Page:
4. Landing Page.
You may start with a landing page that will inform visitors of your services and allow them to subscribe. This will build a database of user emails. Buffer, a scheduling app for social media posts, created a two page MVP with the ‘Plans & Pricing’ button on the first page. Every time someone clicked on it, they were asked to type their email to be notified when the product was ready. This way, Buffer was able to validate the idea (people added their emails which meant they wanted the app) and collected potential customers’ contacts before launching the product.
Some SaaS product ideas are so cool that just a simple explanation video may inspire a flood of interest. For example, Dropbox presented its product to its early adopters with a video.
Not sure what to start with? Order MVP estimate from us!
There are many ways an application can be built, and the programming language is not the thing you should be worried about. Here some technical things to pay attention to:
Look for open-source tools
There are many open-source infrastructure services (IaaS) for building, hosting, deploying, and launching a SaaS startup. The advantages of open-source IaaS compared to proprietary infrastructure are price and integration of services. However, you still need significant developer skills to configure everything, to create proper architecture, to separate data and functionalities by multiple tenants and subscription plans, and to release and deliver new features and timely security updates. Proprietary infrastructure costs more, but it makes up for this by allowing total control (SLA) of data, better security, and more flexibility when selecting the necessary tools and services.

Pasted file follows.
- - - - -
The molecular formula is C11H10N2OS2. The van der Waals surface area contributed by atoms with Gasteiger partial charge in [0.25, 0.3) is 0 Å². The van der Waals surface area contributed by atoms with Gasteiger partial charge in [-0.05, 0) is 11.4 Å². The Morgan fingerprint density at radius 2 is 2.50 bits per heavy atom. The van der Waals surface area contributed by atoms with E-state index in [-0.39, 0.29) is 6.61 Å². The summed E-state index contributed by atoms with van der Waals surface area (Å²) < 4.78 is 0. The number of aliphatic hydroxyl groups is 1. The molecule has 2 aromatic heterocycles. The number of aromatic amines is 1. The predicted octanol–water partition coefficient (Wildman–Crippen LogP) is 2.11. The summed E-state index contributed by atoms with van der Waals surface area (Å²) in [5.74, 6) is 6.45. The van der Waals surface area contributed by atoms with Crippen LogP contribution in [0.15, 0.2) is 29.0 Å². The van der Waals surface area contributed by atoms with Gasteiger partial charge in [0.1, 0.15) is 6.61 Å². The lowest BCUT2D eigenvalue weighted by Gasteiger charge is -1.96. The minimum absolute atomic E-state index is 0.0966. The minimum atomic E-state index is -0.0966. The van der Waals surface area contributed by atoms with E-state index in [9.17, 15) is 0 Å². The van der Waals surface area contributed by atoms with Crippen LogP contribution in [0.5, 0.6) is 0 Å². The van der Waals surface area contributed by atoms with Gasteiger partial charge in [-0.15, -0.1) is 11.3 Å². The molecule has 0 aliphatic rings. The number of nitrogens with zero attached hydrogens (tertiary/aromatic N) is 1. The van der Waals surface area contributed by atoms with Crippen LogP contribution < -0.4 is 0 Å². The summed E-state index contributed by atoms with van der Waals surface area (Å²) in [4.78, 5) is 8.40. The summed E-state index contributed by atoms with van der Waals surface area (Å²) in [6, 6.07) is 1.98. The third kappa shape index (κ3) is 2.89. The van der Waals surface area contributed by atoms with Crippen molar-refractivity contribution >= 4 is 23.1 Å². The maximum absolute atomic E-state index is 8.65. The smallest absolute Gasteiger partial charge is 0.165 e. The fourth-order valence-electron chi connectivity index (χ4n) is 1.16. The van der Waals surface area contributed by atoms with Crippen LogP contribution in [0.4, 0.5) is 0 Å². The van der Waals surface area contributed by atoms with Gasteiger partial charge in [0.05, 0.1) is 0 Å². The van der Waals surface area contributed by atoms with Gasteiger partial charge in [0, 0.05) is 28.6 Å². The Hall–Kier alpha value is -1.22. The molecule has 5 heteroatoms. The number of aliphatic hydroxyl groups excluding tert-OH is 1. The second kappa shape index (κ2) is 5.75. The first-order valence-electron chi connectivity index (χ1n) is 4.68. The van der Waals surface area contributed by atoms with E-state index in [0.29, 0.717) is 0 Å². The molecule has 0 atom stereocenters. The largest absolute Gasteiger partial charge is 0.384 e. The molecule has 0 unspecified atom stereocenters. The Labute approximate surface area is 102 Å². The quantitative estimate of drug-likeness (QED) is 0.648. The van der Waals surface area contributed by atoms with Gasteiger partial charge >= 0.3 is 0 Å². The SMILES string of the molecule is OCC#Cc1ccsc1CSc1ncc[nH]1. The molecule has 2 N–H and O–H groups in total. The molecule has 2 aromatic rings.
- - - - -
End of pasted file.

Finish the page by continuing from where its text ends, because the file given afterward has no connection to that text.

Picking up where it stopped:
For most of our projects, we use the infrastructure provided and supported by Amazon Web Services. It’s inexpensive and reliable. AWS takes care of storage, security, load balance, elasticity, etc.
Select a popular programming language.
There are many programming languages, but how to choose the best one for your project? Go with the popular ones!